2. Jon Booker

        It’s funny that you mention Pokémon. From what research I have done it has had many episodes pulled from US market. There’s the one with James’s crossdressing womens swimwear. But two major other issues was like yugioh, a gun episode. A scene where a man held a gun to Ash’s head was deemed to graphic for American children. The big episode though has never aired anywhere after its japanese release due to 700 children being sent to the hospital due to seizure related symptoms caused by strobe effect lighting.

  2. Jeremy Thurlby

    I found it interesting that the mainstay of anime in the states was purely a business decision. By importing an animated program for the cheapest piece. If you look at the economics of the time it coincides with the mass importation of cheap goods from overseas.

    The time slot of Astro boy being on a Saturday evening at 6:30 and violent nature makes me question the intended audience of the show. That combined with the holding back of origin information from the TV guide.

    The Doll Parts reading I was lost, its pretty much a synopsis of the animation but interjected with a critical review. For me it wasn’t the easiest to follow what being conveyed to the reader.

    In the reading “Disney, Warner Bros. and Japanese Animation” I was most taken in by the contrast between the idealized world of Disney verse that of truth of Waner Bros. Walt Disney himself coming from simple means mirrored that in his characters at the begining, however it is showed in the Disneyan to later be whitewashed into and idealized world. This is compared to the violence and humble means of the Warner Bros. characters.

    1. Maggie Batson

      You brought up the question about the intended audience of Astro Boy due to its violent nature and I would like to offer a counter argument. While I understand where you’re coming from, I grew up watching shows like Looney Toons and Tom and Jerry, both witch can have quite a lot of violence. Between Wile E Coyote dropping boulders on himself or Tom getting himself stuck in an oven, these shows were pretty violent. The intended audience for these were undoubtedly children’s despite the nature, and they ran for a long time. Now whether you agree with violence in children’s shows is a whole different matter, and today companies seem to shy away from this. Even in the past 5 years children’s animated shows have gotten less and less violent. After rambling for a little while, my point was basically that I feel that the amount of violence that was allowed changed over time, shows now are far less violent than even when we were children.

      1. Jeremy Thurlby

        I often watched the same shows growing up, however it was the time slot I was really referring to. As we progress in class I am able to see a pattern develop of shows in the prime time or early evening slots that push the envelope in violence, vulgar, racial issues and more. Though this are animated, hardly meant for solely for kids.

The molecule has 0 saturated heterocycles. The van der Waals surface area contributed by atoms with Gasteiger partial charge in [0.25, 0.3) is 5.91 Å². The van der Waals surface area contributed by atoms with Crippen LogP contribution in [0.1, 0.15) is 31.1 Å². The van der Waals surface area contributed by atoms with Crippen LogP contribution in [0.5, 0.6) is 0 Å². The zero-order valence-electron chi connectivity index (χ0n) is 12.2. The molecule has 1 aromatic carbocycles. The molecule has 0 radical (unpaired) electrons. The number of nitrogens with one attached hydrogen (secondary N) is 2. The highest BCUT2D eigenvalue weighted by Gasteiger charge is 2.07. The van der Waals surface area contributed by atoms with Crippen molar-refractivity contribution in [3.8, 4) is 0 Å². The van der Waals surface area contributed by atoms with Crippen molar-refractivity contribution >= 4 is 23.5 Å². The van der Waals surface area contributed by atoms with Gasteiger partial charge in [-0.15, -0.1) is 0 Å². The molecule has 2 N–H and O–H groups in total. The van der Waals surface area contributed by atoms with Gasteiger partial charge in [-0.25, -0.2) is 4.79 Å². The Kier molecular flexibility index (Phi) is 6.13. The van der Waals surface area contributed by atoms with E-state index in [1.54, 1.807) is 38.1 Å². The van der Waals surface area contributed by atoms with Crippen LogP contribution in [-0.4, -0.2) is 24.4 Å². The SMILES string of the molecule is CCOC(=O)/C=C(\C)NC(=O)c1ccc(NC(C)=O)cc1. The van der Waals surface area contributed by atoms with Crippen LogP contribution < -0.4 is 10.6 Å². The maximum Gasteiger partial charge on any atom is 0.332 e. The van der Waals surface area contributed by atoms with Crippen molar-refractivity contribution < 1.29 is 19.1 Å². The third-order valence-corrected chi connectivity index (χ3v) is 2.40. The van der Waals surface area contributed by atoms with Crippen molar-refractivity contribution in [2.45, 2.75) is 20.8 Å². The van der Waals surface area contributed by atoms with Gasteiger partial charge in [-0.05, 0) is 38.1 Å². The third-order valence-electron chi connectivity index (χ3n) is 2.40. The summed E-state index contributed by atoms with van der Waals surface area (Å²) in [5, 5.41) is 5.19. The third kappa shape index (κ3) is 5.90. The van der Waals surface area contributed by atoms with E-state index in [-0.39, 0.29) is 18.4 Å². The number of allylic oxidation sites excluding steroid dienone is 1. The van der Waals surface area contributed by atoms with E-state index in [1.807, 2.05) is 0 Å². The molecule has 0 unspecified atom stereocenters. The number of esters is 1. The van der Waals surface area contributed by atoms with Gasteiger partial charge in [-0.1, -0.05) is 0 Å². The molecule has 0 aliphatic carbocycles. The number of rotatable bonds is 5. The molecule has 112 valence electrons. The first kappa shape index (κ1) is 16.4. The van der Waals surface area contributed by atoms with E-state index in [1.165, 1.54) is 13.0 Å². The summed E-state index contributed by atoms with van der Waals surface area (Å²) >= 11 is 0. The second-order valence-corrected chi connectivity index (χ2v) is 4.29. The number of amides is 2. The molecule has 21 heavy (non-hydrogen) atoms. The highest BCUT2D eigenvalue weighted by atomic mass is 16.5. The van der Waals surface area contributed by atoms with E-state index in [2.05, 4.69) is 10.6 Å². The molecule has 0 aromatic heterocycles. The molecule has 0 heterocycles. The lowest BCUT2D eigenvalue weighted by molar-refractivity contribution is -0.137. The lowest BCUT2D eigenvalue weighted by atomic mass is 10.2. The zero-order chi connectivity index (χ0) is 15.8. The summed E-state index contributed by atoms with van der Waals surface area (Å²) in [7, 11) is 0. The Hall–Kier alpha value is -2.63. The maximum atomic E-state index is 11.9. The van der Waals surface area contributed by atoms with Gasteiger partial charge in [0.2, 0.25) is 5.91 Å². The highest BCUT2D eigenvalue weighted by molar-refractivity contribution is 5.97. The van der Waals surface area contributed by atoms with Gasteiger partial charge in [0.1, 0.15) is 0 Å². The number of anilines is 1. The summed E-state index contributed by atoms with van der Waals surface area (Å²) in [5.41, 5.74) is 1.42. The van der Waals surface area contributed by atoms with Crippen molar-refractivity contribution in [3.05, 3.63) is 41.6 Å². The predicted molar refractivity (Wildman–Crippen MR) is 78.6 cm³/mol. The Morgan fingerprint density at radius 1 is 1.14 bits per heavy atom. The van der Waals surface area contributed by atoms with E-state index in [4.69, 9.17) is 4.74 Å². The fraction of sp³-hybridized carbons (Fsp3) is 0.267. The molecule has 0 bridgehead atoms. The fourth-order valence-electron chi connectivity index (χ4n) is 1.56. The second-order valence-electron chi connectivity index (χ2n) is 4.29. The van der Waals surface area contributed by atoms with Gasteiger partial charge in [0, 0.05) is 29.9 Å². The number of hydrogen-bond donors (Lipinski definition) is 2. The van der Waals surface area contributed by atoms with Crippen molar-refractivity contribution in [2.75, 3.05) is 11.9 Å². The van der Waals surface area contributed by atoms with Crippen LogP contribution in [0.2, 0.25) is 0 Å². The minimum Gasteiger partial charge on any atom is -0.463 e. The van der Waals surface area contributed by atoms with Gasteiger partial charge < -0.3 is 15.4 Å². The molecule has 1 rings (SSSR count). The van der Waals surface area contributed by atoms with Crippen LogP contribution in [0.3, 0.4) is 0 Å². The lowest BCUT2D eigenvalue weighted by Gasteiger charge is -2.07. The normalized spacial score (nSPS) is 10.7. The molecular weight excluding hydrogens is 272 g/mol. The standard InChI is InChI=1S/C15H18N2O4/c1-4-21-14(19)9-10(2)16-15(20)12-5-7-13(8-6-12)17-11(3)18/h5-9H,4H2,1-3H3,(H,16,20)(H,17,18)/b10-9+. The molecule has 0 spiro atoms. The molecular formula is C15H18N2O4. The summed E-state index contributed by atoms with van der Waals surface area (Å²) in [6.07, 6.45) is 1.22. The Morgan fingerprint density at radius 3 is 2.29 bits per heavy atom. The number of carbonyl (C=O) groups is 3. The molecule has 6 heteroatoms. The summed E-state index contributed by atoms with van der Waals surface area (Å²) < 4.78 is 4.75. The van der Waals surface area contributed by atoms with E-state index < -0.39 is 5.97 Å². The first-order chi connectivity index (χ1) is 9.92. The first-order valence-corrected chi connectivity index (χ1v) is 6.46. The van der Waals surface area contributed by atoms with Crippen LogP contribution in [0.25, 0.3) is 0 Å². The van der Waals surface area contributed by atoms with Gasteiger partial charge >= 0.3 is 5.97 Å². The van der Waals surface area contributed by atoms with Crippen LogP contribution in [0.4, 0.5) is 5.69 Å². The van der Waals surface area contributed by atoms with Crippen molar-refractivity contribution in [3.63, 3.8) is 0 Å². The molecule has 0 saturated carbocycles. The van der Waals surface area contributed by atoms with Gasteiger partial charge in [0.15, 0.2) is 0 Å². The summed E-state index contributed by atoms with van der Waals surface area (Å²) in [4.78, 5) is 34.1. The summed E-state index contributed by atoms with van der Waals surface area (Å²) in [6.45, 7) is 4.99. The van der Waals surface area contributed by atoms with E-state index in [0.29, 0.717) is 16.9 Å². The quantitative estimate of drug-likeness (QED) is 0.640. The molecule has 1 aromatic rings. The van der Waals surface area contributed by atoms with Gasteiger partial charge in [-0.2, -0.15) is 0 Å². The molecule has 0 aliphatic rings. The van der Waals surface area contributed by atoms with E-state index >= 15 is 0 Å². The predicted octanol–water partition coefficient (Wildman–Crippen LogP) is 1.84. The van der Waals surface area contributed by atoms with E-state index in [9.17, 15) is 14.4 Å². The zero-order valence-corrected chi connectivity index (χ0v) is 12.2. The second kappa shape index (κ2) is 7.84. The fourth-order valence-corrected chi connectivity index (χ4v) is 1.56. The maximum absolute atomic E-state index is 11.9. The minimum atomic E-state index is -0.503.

2. Daniel Vincent

      The evening timeslot for Astro Boy had me curious too. As far as I am aware, there hasn’t ever been in an action cartoon in primetime in America ever. The only thing that I could remotely think of is that Batman: The Animated Series started in primetime, and that was quickly pulled. Perhaps primetime animation is destined to remain comedy, thanks to action cartoons typically not being made for a wider audience.

  3. Nicholas Price

    I enjoyed all of the readings from this week but I would like to specifically focus on the Article about “Ghost in the Machine” and how it relates to other films and comics across history. Firstly, I have never seen this specific anime film and am gaining my ideas of the film from the articles we read, as well as other pieces I have studied.
    Two big themes from the article pop up to me; motherhood , and the relationship between mind and body. I think it is extremely interesting when Napier talks about the idea of birth in relation to the Main character from “Ghost in the Shell”; Kasanagi. Napier describes the birth of the cyborg, Kasanagi, and explains that because of the means that she was born/created, she does not have any ties or inquiries about her mother/creator as a, sort of, Frankenstein monster would. She does not have any expectations of a garden of eaten, and in my opinion any urge to please anyone. Instead Kasanagi’s actions are led by specific orders she is given in combination with the sort of “conditioning” she has received from being an assassin. This creates a sort of interesting dilemma when it comes to humanity in the form of weather or not “free will” is the main driving factor of humanity and therefore having a soul. It reminds me of a comic book series called “elephantmen”. a series where human/animal hybrids are created in a lab for the purpose of fighting wars. The elepheantmen are fabricated war machines by both conditioning and electronic chips placed in their brains in order to force them to follow orders. It brings up an interesting question of whether or not the elephantmen or Kasanagi have a “ghost” or a soul inside of them.
    Again looking back on. The article and reading about the mind of Kasanagi being transferred is reminiscent of the movie Chappie. Chappie is about a robot that is given a consciences and throughout the movie is struggling with adapting to a human like conciseness while also being a effectively executing machine. In the end Chappie is able to develop a machine that can harness a persons consciousness (or soul) and transfer it. With it he is able to take human souls and put them into robot bodies as well as transfer his own mind into another robot body. Like “Ghost in the Shell” it asks a good question of whether or not a soul can exist in a Fabricated body such as a cyborg or a genetically created super soldier, and if a soul can be transferred between entities.